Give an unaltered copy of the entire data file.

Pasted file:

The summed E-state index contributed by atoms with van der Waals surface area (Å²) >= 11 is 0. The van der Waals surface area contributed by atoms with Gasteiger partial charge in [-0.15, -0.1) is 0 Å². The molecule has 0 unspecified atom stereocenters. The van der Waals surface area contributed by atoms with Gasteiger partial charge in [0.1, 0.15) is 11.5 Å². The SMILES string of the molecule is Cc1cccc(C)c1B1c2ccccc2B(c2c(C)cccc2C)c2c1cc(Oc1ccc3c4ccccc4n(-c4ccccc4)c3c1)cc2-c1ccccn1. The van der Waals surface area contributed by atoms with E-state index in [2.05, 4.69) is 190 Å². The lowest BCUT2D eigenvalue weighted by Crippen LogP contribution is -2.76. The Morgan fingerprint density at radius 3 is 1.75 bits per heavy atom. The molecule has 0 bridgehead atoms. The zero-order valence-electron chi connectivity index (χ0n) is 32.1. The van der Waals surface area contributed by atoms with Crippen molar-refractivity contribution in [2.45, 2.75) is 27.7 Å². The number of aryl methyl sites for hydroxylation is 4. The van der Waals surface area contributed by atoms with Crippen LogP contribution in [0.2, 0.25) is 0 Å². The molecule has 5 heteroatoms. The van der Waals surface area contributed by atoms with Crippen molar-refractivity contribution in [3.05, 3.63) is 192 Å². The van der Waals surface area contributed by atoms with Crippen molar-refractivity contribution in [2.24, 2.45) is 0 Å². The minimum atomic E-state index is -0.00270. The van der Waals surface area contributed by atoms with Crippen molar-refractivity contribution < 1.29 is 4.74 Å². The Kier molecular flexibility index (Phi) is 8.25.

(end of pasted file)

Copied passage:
The summed E-state index contributed by atoms with van der Waals surface area (Å²) >= 11 is 0. The van der Waals surface area contributed by atoms with Gasteiger partial charge in [-0.15, -0.1) is 0 Å². The molecule has 0 unspecified atom stereocenters. The van der Waals surface area contributed by atoms with Gasteiger partial charge in [0.1, 0.15) is 11.5 Å². The SMILES string of the molecule is Cc1cccc(C)c1B1c2ccccc2B(c2c(C)cccc2C)c2c1cc(Oc1ccc3c4ccccc4n(-c4ccccc4)c3c1)cc2-c1ccccn1. The van der Waals surface area contributed by atoms with E-state index in [2.05, 4.69) is 190 Å². The lowest BCUT2D eigenvalue weighted by Crippen LogP contribution is -2.76. The Morgan fingerprint density at radius 3 is 1.75 bits per heavy atom. The molecule has 0 bridgehead atoms. The zero-order valence-electron chi connectivity index (χ0n) is 32.1. The van der Waals surface area contributed by atoms with Crippen molar-refractivity contribution in [2.45, 2.75) is 27.7 Å². The number of aryl methyl sites for hydroxylation is 4. The van der Waals surface area contributed by atoms with Crippen LogP contribution in [0.2, 0.25) is 0 Å². The molecule has 5 heteroatoms. The van der Waals surface area contributed by atoms with Crippen molar-refractivity contribution in [3.05, 3.63) is 192 Å². The van der Waals surface area contributed by atoms with Crippen molar-refractivity contribution in [2.24, 2.45) is 0 Å². The minimum atomic E-state index is -0.00270. The van der Waals surface area contributed by atoms with Crippen molar-refractivity contribution < 1.29 is 4.74 Å². The Kier molecular flexibility index (Phi) is 8.25.